There are thousands of significant mountain passes dotted throughout the country and it is not possible to name them all. However, the important ones have been mentioned in this article already.

The road winds up to the Khyber Pass, Landi Khotal and Torkham.

The most famous of them all is the Khyber Pass as it is weakest chink in the great chain of mountains stretching across India, Pakistan and Afghanistan is the most famous of all passes in Asia, the Khyber Pass. Lowell Thomas describes the Khyber's strategic importance:

"The fabled Khyber cuts through the mountains south of the Hindu Kush, west of the Pamir Knot, connects the northern frontier of West Pakistan with Afghanistan, and links Turkestan in Central Asia with the subcontinent of Hindustan."

Afghanistan and the Khyber Pass became the nineteenth century's legendary Northwest Frontier, patrolled by British military units like the Bengal Lancers. Campaigning through the "hills," their deeds of glory provided colorful material for Rudyard Kipling. In his "Arithmetic on the Frontier," Kipling paid tribute to the price paid by those early "few" with slightly racist overtones, not uncommon of that ear.: "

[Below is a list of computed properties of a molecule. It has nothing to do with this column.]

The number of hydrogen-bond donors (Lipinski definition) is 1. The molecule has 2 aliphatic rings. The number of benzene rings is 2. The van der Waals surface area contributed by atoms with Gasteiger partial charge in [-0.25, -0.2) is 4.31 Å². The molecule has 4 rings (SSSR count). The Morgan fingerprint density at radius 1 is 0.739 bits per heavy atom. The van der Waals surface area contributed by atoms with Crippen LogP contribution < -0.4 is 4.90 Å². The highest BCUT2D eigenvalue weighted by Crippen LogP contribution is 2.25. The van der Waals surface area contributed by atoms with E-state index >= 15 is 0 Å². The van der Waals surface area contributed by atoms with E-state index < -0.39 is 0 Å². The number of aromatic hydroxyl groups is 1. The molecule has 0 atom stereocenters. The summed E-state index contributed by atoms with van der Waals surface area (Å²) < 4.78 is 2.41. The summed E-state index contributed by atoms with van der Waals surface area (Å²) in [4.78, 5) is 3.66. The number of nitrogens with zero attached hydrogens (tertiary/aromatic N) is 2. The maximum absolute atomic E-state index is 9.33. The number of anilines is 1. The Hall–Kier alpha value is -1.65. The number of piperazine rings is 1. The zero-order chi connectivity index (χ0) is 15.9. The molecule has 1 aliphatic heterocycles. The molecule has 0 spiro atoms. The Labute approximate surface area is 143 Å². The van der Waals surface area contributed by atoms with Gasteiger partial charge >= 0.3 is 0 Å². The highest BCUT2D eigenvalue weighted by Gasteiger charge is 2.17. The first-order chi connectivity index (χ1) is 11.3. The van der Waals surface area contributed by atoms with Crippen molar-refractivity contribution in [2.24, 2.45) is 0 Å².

With home-bred hordes the hillsides teem,
The troopships bring us one by one
At vast expense of time and steam
To slay Afridis where they run.
The "captives of our bow and spear"
Are cheap, alas! as we are dear

Landi Kotal Cemetery

A reminder of the huge loss of life can be seen today, when you head towards the Khyber Pass you pass the Landi Kotal Cemetery where soldiers of the British Army, mainly from 1879-80 (Second Afghan War) and 1898 and 1919 (Third Afghan War), are buried. Many regiments and battalions are represented here. Two stone obelisks stand in the middle each bearing a plaque. The inscription on one is almost faded and the other records: "Sacred to the memory of the British soldiers of all ranks who lie buried near this spot 187 of whom died at Landi Kotal from the result of wounds received in action and from disease during the Afghan Campaign of 1879-80 and the remainder since the reoccupation of the Khyber in 1898"